Every software development company goes through an array of stages as they embark on a systematic process of development. From planning to design and development, here is a brief glance at the six essential stages of SDLC required to create flawless software:
Without a clear, visionary plan in place, it is difficult to align everything with your project goals and judge all its strengths, scope, and challenges involved.
The planning is to ensure the development goes easy and smooth, meets its purpose, and achieves its desired progress within the given time limit.
Analyzing the requirements and performance of the software through its multiple stages is key to deriving process efficiency.
Analysis always helps be in the know of where you exactly stand in the process and where you need to be and what it takes to pass through the next step down the path.
After the analytical part is complete, the design is the next step that needs to look forward to. The basic aim in this phase is to create a strong, viable architecture of the software process.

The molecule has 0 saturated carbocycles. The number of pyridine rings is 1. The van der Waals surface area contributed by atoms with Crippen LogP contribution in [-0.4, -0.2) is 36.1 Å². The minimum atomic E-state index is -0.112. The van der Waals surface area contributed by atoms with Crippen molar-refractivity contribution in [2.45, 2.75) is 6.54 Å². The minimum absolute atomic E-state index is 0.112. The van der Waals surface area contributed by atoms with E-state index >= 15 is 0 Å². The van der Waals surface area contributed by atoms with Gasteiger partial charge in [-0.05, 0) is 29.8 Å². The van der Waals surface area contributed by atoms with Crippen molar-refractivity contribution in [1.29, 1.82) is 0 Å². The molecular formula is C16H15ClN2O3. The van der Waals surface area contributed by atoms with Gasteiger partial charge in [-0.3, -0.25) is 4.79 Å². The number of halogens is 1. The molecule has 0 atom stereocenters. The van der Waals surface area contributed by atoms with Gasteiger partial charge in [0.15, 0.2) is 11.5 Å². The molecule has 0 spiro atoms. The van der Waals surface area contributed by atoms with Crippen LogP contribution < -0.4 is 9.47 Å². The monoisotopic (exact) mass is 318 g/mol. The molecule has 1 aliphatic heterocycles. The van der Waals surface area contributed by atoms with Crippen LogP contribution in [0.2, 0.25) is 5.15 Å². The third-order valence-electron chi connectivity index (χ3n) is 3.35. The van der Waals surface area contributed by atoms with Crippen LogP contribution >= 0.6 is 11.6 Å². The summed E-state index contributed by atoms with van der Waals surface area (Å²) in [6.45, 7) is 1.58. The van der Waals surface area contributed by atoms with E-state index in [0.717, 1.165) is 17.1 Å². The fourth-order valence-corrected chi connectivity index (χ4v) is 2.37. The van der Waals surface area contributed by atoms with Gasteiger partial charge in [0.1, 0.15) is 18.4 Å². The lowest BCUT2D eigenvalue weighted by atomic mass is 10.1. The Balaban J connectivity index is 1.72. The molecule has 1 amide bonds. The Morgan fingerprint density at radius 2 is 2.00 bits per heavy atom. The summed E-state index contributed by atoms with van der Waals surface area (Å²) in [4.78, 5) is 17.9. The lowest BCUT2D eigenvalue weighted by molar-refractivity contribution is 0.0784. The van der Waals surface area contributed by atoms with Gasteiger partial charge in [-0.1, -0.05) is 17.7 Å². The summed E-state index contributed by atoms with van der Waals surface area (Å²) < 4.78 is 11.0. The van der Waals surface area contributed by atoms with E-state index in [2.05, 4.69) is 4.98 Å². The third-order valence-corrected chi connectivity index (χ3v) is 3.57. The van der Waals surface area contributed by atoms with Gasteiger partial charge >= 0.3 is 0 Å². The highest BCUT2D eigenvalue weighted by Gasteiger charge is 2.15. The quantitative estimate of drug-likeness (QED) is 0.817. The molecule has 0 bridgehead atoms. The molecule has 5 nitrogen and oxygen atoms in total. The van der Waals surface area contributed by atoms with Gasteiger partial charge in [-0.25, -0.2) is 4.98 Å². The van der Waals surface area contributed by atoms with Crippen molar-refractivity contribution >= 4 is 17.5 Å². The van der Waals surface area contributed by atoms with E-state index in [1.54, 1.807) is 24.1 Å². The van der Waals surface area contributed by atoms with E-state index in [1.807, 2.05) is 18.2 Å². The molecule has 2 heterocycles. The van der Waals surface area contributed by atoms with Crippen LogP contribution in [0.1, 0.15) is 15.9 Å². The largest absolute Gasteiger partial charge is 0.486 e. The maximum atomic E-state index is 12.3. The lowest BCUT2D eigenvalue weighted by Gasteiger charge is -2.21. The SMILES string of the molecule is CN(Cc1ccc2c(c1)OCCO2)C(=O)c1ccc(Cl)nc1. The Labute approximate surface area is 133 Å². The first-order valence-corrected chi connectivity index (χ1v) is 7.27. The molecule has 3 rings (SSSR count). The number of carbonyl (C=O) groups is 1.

As it works by standard adherence, it helps eliminate any flaws or errors that may possibly hinder the operation.
Once the design is ready, the development takes over along with efficient data management and recording. This is a complicated phase where clarity and focus are of great significance.
Post-development, implementation comes into the picture to check whether or not the product functions as expected.
The testing phase that comes now is inevitable as it studies and examines the software for any errors and bugs that may cause trouble.
If the software has performed well through all the previous five steps, it comes to this final stage called maintenance. The product here is properly maintained and upgraded as and when needed to make it more adaptive to the target market.
How many SDLC models are there?
Today, there are more than 50 recognized SDLC models in use. None of them is perfect, and each brings its favorable aspects and disadvantages for a specific software development project or a team.
Through all development stages (analysis, design, coding, testing, deployment), the method moves in a very cascade model. Every stage has concrete deliverables and is strictly documented. The consecutive stage cannot begin before the previous one is totally completed. Thus, as an example, software needs cannot be re-evaluated any in development. There’s additionally no ability to check and take a look at the software until the last development stage is finished, which ends up in high project risks and unpredictable project results. Testing is usually rushed, and errors are expensive to repair.